That hissy hazy sound
One thing most people seem to agree on is that tape has its own unique sonic fingerprint, one which is both instantly recognisable and yet unpredictable.
UK musician David Newlyn released his album Deterioration last year on my own label Flaming Pines, basing it on an exploration of recording techniques ranging from cassettes to dictaphones to camera mics. He says nothing can quite compare to the distinctive sound of tape. “I began multi-tracking my own music using the two cassette recorders. Sounded awful usually, but I always found the hissy, hazy-sounding instruments quite fascinating,” he explained.
This interest in degeneration in some ways echoes the earlier glitch movement, which began with Yasunao Tone’s Solo for Wounded CD in 1985, and revolved around scratched and skipping CDs.
According to Kim Cascone, the glitch which reached its apogee with Oval’s albums full of softly skipping sounds, was characterised by an aesthetic of failure. In his oft quoted article on the genre he wrote back in 2002, “… failure has become a prominent aesthetic in many of the arts in the late 20th century, reminding us that our control of technology is an illusion, and revealing digital tools to be only as perfect, precise, and efficient as the humans who build them.” He and other theorists noted glitch’s celebration of error and malfunction. But while tape decay too is about damage it is not so much an anomaly or deliberately introduced error like a scratched CD, but a characteristic of the medium, and an authentic marker of use and age. Like a well-worn book, a loved tape becomes slightly damaged every time we use it. On a tape our favourite songs, like our favourite pages in a book bear the tiny signs and scars of our affection. Newlyn stated: “the most compelling sound of tape to me is the gradual degeneration of the sound when you use a tape to record a tape. The way the original recordings become more muffled and distant and the hiss of the tape on tape becomes more prominent. I love that sound.”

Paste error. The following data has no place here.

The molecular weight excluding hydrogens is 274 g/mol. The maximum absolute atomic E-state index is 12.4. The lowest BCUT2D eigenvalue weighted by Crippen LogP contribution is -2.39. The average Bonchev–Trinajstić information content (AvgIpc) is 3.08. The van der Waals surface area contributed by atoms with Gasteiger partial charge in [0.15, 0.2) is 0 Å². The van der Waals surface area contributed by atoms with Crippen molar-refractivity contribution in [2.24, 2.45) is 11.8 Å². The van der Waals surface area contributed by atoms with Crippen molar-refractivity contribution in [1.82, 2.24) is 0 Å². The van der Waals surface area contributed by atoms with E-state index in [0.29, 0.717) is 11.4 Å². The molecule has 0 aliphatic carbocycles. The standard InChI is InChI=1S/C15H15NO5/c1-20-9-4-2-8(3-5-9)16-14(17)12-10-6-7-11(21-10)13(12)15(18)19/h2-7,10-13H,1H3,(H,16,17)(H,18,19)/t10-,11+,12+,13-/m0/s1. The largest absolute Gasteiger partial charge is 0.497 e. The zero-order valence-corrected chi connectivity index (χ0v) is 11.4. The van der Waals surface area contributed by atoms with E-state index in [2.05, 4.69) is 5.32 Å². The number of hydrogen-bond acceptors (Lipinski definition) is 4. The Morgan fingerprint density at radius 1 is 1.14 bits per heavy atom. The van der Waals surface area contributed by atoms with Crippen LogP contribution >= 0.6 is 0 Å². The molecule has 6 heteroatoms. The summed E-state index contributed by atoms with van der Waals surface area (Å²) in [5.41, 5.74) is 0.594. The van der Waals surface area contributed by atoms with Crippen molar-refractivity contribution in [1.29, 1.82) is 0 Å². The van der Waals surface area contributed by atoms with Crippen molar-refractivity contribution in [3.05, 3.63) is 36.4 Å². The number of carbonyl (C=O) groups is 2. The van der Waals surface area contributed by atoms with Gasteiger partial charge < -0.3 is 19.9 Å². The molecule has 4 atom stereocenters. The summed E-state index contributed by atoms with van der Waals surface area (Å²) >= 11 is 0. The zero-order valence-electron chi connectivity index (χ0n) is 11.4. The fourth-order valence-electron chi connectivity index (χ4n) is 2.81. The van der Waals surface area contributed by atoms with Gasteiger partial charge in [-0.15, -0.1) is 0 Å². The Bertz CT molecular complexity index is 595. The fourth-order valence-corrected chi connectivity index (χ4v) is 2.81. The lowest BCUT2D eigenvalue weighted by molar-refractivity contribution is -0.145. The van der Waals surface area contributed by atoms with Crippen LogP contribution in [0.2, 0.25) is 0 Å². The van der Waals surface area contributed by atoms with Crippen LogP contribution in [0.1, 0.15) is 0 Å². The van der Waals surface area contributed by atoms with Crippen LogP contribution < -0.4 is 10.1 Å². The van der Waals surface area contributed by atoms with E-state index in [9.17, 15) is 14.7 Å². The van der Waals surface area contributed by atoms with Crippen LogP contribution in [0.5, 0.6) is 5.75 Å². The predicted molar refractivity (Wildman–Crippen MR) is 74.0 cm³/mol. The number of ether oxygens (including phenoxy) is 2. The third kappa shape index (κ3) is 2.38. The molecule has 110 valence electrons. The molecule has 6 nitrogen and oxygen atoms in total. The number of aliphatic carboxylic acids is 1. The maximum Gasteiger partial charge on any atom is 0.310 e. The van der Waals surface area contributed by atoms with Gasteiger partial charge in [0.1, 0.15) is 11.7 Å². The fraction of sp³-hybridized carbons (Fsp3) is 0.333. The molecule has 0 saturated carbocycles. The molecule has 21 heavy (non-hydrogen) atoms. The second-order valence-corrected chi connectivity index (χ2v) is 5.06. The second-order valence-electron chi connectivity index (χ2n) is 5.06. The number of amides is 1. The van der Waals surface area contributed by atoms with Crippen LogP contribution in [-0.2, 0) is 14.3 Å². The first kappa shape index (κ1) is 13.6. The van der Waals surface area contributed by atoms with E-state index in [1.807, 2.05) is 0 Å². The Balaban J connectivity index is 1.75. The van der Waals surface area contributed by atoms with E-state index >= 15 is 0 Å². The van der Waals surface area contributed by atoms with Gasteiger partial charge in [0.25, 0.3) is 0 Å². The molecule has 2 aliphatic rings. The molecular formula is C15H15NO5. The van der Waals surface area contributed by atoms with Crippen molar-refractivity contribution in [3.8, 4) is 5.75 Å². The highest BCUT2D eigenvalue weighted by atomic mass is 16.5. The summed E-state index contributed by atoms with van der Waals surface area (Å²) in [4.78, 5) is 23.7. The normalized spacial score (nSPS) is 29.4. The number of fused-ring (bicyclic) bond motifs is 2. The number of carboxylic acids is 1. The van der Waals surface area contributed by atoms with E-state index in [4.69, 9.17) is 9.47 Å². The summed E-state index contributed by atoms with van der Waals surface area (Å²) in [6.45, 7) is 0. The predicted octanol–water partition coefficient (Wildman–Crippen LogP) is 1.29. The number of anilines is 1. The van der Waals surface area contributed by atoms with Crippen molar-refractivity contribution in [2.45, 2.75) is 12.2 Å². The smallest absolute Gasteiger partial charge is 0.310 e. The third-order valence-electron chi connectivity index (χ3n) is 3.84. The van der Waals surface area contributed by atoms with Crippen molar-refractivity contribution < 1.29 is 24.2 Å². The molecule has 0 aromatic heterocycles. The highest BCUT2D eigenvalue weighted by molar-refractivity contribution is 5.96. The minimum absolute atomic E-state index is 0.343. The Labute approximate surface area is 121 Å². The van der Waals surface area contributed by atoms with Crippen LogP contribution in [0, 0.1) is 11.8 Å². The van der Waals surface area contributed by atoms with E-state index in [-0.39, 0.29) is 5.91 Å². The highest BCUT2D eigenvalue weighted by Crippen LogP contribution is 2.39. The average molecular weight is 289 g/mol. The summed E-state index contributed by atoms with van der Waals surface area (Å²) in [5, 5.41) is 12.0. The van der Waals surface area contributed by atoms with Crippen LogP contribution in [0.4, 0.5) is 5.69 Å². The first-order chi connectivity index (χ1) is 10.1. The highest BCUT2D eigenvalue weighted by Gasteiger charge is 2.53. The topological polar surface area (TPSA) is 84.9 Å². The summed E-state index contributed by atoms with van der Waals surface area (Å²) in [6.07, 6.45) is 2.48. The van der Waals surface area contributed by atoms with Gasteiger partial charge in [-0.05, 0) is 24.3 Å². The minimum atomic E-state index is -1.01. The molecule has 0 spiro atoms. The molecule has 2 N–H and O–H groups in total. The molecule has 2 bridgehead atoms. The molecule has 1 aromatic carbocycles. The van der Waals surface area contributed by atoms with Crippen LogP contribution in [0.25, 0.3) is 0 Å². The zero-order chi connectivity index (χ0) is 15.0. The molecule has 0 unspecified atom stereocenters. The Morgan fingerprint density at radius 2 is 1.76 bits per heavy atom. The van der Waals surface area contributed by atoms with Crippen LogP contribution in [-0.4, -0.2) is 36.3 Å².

Furthermore, unlike glitch which used digital tools to investigate deliberately introduced digital failures, the tape movement represents a shift away from the digital realm altogether. Tape is an unwieldy medium, full of limitations. It is unpredictable and impermanent; it wears out in random and subtle ways that have no digital equivalent. 12k founder Taylor Deupree says he returned to tape when he began taking more interest in mastering, and has grown to appreciate it more and more. “It can be a little unpredictable, which I like,” he stated. “It just sounds really good … different than digital,” he said. According to Deupree, using tape adds ‘non-linearity, warmth, idiosyncratic effects and imperfections’ to a recording. ”Tape distorts certain frequencies easily, so you have to be careful about resonant peaks but it has a very nice rounding of higher frequencies that is so much more effective than a plug in,” he says.
For Fischer, the physical properties of tape provide the means to ‘blur the boundaries between texture and melody’. “One thing that is amazing about our minds is how it can fill in the gaps in the details of what you are hearing, much like how memory is an imperfect thing. Some of my favourite recordings I’ve made play with this quite a bit,” he stated. “In the lower fidelity recordings that I often use you can start building up beds of pretty dense tones that start fuzzing out and changing shape. Once you achieve certain relationships between sounds, you can sometimes think you hear overtones or harmonics that aren’t really there. That is something that I’ve never been able to do digitally.” It seems almost perverse that at a time when faster computers, better sound cards and cheaper mics have opened up vistas of sound quality almost unthinkable in a home studio even five years ago, many musicians have rediscovered the virtues of mediums like tape, but this is what has happened.